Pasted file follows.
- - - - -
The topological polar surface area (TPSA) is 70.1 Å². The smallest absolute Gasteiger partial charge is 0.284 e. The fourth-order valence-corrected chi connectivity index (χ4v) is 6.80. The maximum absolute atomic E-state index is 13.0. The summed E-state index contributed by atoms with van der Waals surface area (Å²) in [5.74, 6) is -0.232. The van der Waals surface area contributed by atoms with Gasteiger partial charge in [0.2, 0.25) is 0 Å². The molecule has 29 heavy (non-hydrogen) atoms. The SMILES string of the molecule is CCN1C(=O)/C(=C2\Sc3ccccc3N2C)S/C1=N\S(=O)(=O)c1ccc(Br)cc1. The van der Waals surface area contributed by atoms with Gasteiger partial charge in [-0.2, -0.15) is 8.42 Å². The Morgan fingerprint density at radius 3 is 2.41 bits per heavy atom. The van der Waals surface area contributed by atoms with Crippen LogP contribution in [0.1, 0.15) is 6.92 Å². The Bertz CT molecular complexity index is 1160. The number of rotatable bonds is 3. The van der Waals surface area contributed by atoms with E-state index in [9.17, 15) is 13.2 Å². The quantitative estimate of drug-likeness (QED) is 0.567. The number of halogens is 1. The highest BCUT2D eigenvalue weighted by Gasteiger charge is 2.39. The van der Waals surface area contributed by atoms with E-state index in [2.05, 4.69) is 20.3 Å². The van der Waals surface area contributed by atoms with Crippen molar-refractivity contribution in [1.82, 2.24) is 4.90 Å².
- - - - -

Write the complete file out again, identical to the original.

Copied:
The topological polar surface area (TPSA) is 70.1 Å². The smallest absolute Gasteiger partial charge is 0.284 e. The fourth-order valence-corrected chi connectivity index (χ4v) is 6.80. The maximum absolute atomic E-state index is 13.0. The summed E-state index contributed by atoms with van der Waals surface area (Å²) in [5.74, 6) is -0.232. The van der Waals surface area contributed by atoms with Gasteiger partial charge in [0.2, 0.25) is 0 Å². The molecule has 29 heavy (non-hydrogen) atoms. The SMILES string of the molecule is CCN1C(=O)/C(=C2\Sc3ccccc3N2C)S/C1=N\S(=O)(=O)c1ccc(Br)cc1. The van der Waals surface area contributed by atoms with Gasteiger partial charge in [-0.2, -0.15) is 8.42 Å². The Morgan fingerprint density at radius 3 is 2.41 bits per heavy atom. The van der Waals surface area contributed by atoms with Crippen LogP contribution in [0.1, 0.15) is 6.92 Å². The Bertz CT molecular complexity index is 1160. The number of rotatable bonds is 3. The van der Waals surface area contributed by atoms with E-state index in [9.17, 15) is 13.2 Å². The quantitative estimate of drug-likeness (QED) is 0.567. The number of halogens is 1. The highest BCUT2D eigenvalue weighted by Gasteiger charge is 2.39. The van der Waals surface area contributed by atoms with E-state index in [2.05, 4.69) is 20.3 Å². The van der Waals surface area contributed by atoms with Crippen molar-refractivity contribution in [1.82, 2.24) is 4.90 Å².